Alibaba’s Yu’e Bao becomes world’s largest money market fund – China business and technology news from April 28, 2017

Business & Technology

A summary of today’s top news in Chinese business and technology. Part of the daily SupChina news roundup "It’s the financial system, stupid."

Yu’e Bao 余额宝, an investment product of Alibaba’s payment affiliate Ant Financial, has surpassed JPMorgan Chase’s U.S. government market fund of $150 billion to become the world’s largest money market fund, reaching a total amount of $165 billion. Launched in 2013, Yu’e Bao, which means “leftover treasures” because it was originally promoted as a way to invest money left over from online payments, now has more than 260 million users. The vast majority of Yu’e Bao users are under the age of 30.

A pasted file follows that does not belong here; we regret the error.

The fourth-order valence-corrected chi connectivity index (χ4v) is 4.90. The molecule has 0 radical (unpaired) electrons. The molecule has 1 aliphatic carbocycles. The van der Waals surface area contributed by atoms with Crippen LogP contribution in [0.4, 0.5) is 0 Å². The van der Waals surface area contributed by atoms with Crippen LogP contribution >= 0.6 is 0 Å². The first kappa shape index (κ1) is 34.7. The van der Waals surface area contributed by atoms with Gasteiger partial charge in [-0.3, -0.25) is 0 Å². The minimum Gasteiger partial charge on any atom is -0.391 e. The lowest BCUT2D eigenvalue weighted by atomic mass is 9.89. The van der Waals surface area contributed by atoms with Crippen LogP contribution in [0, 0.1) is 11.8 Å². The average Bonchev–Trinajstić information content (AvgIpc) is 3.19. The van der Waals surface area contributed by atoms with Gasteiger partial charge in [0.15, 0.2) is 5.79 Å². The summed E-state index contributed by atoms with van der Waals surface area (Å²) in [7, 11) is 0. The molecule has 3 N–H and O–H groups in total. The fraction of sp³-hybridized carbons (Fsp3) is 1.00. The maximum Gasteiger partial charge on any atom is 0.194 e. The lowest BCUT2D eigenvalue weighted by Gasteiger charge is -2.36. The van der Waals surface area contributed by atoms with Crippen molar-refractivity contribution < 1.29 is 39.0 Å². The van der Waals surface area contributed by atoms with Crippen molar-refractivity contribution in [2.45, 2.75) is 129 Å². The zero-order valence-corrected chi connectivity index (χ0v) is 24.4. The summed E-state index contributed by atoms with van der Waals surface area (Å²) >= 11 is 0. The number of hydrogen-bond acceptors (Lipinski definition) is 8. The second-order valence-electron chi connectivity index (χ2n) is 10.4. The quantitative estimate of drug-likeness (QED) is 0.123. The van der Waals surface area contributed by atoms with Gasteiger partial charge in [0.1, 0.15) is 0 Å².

China’s money market fund industry, which is only a decade old, has been growing rapidly, driven by high demand for online funds managed by internet companies such as Alibaba, Tencent, and Baidu, the Financial Times reports (paywall). Unlike traditional banks, which usually offer an interest rate of 0.35 percent a year for an ordinary demand deposit in a savings account, Yu’e Bao (link in Chinese) offers an annualized seven-day yield of 3.96 percent to investors. There’s no minimum amount, and customers can withdraw their cash anytime. The company says that more than 70 percent of individual Yu’e Bao accounts have balances of less than 1,000 yuan ($145) while 15 percent have less than 10,000 yuan ($1,450).

More than 64 percent of the funds that Yu’e Bao invests go into bank deposits, while the rest are short-term investments, policy bank bonds, company bonds, and interbank deposits, according to Caixin.